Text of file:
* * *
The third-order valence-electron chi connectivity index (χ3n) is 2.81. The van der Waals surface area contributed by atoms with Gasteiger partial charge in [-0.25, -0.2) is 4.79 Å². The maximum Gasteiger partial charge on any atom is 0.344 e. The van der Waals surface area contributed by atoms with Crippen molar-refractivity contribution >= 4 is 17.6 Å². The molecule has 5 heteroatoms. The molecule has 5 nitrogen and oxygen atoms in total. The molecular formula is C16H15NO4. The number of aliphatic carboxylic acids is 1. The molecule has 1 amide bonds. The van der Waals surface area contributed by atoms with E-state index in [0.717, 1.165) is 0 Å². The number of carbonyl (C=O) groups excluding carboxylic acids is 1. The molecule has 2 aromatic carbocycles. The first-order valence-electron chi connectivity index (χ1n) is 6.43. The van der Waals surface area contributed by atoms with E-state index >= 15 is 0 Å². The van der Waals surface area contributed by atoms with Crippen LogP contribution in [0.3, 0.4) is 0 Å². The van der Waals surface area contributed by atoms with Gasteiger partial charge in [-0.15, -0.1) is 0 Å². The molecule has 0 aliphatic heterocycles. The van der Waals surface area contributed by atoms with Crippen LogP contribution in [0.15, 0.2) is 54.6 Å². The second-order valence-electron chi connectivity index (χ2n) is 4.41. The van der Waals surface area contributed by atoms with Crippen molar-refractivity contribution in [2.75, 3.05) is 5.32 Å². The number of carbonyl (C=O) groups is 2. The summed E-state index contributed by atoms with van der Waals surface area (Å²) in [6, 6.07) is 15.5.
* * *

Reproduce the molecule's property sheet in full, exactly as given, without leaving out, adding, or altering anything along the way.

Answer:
The third-order valence-electron chi connectivity index (χ3n) is 2.81. The van der Waals surface area contributed by atoms with Gasteiger partial charge in [-0.25, -0.2) is 4.79 Å². The maximum Gasteiger partial charge on any atom is 0.344 e. The van der Waals surface area contributed by atoms with Crippen molar-refractivity contribution >= 4 is 17.6 Å². The molecule has 5 heteroatoms. The molecule has 5 nitrogen and oxygen atoms in total. The molecular formula is C16H15NO4. The number of aliphatic carboxylic acids is 1. The molecule has 1 amide bonds. The van der Waals surface area contributed by atoms with E-state index in [0.717, 1.165) is 0 Å². The number of carbonyl (C=O) groups excluding carboxylic acids is 1. The molecule has 2 aromatic carbocycles. The first-order valence-electron chi connectivity index (χ1n) is 6.43. The van der Waals surface area contributed by atoms with E-state index >= 15 is 0 Å². The van der Waals surface area contributed by atoms with Crippen LogP contribution in [0.3, 0.4) is 0 Å². The van der Waals surface area contributed by atoms with Gasteiger partial charge in [-0.15, -0.1) is 0 Å². The molecule has 0 aliphatic heterocycles. The van der Waals surface area contributed by atoms with Crippen LogP contribution in [0.15, 0.2) is 54.6 Å². The second-order valence-electron chi connectivity index (χ2n) is 4.41. The van der Waals surface area contributed by atoms with Crippen molar-refractivity contribution in [2.75, 3.05) is 5.32 Å². The number of carbonyl (C=O) groups is 2. The summed E-state index contributed by atoms with van der Waals surface area (Å²) in [6, 6.07) is 15.5.